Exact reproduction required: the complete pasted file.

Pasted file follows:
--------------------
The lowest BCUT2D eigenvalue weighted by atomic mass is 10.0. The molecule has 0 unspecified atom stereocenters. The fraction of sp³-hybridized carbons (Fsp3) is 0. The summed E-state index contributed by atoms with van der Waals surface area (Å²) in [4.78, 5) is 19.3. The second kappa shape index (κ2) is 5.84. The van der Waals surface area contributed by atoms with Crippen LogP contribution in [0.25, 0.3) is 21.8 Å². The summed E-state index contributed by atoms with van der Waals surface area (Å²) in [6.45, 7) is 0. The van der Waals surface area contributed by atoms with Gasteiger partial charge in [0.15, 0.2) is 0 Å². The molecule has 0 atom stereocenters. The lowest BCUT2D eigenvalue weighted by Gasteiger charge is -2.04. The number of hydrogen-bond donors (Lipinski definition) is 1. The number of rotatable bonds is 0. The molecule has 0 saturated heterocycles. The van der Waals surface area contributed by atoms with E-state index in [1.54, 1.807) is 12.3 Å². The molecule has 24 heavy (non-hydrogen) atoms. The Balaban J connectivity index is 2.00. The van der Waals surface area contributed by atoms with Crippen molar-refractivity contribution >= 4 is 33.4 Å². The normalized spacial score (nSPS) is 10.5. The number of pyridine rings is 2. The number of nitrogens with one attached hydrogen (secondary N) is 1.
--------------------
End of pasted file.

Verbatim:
The lowest BCUT2D eigenvalue weighted by atomic mass is 10.0. The molecule has 0 unspecified atom stereocenters. The fraction of sp³-hybridized carbons (Fsp3) is 0. The summed E-state index contributed by atoms with van der Waals surface area (Å²) in [4.78, 5) is 19.3. The second kappa shape index (κ2) is 5.84. The van der Waals surface area contributed by atoms with Crippen LogP contribution in [0.25, 0.3) is 21.8 Å². The summed E-state index contributed by atoms with van der Waals surface area (Å²) in [6.45, 7) is 0. The van der Waals surface area contributed by atoms with Gasteiger partial charge in [0.15, 0.2) is 0 Å². The molecule has 0 atom stereocenters. The lowest BCUT2D eigenvalue weighted by Gasteiger charge is -2.04. The number of hydrogen-bond donors (Lipinski definition) is 1. The number of rotatable bonds is 0. The molecule has 0 saturated heterocycles. The van der Waals surface area contributed by atoms with E-state index in [1.54, 1.807) is 12.3 Å². The molecule has 24 heavy (non-hydrogen) atoms. The Balaban J connectivity index is 2.00. The van der Waals surface area contributed by atoms with Crippen molar-refractivity contribution >= 4 is 33.4 Å². The normalized spacial score (nSPS) is 10.5. The number of pyridine rings is 2. The number of nitrogens with one attached hydrogen (secondary N) is 1.